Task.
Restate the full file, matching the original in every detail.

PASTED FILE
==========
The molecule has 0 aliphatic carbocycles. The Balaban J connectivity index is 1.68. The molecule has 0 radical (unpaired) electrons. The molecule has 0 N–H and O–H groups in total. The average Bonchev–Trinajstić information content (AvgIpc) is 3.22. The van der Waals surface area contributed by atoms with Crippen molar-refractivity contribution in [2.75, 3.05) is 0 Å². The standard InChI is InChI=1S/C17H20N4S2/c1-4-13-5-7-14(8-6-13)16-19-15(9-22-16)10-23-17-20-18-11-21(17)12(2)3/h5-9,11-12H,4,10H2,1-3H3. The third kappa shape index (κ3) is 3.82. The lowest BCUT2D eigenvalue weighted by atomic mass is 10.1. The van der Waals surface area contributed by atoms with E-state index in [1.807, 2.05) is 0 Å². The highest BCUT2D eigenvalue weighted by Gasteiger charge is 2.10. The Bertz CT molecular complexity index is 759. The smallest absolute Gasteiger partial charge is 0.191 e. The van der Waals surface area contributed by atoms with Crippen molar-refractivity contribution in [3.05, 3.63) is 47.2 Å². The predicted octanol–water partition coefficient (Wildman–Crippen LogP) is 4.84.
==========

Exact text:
The molecule has 0 aliphatic carbocycles. The Balaban J connectivity index is 1.68. The molecule has 0 radical (unpaired) electrons. The molecule has 0 N–H and O–H groups in total. The average Bonchev–Trinajstić information content (AvgIpc) is 3.22. The van der Waals surface area contributed by atoms with Crippen molar-refractivity contribution in [2.75, 3.05) is 0 Å². The standard InChI is InChI=1S/C17H20N4S2/c1-4-13-5-7-14(8-6-13)16-19-15(9-22-16)10-23-17-20-18-11-21(17)12(2)3/h5-9,11-12H,4,10H2,1-3H3. The third kappa shape index (κ3) is 3.82. The lowest BCUT2D eigenvalue weighted by atomic mass is 10.1. The van der Waals surface area contributed by atoms with E-state index in [1.807, 2.05) is 0 Å². The highest BCUT2D eigenvalue weighted by Gasteiger charge is 2.10. The Bertz CT molecular complexity index is 759. The smallest absolute Gasteiger partial charge is 0.191 e. The van der Waals surface area contributed by atoms with Crippen molar-refractivity contribution in [3.05, 3.63) is 47.2 Å². The predicted octanol–water partition coefficient (Wildman–Crippen LogP) is 4.84.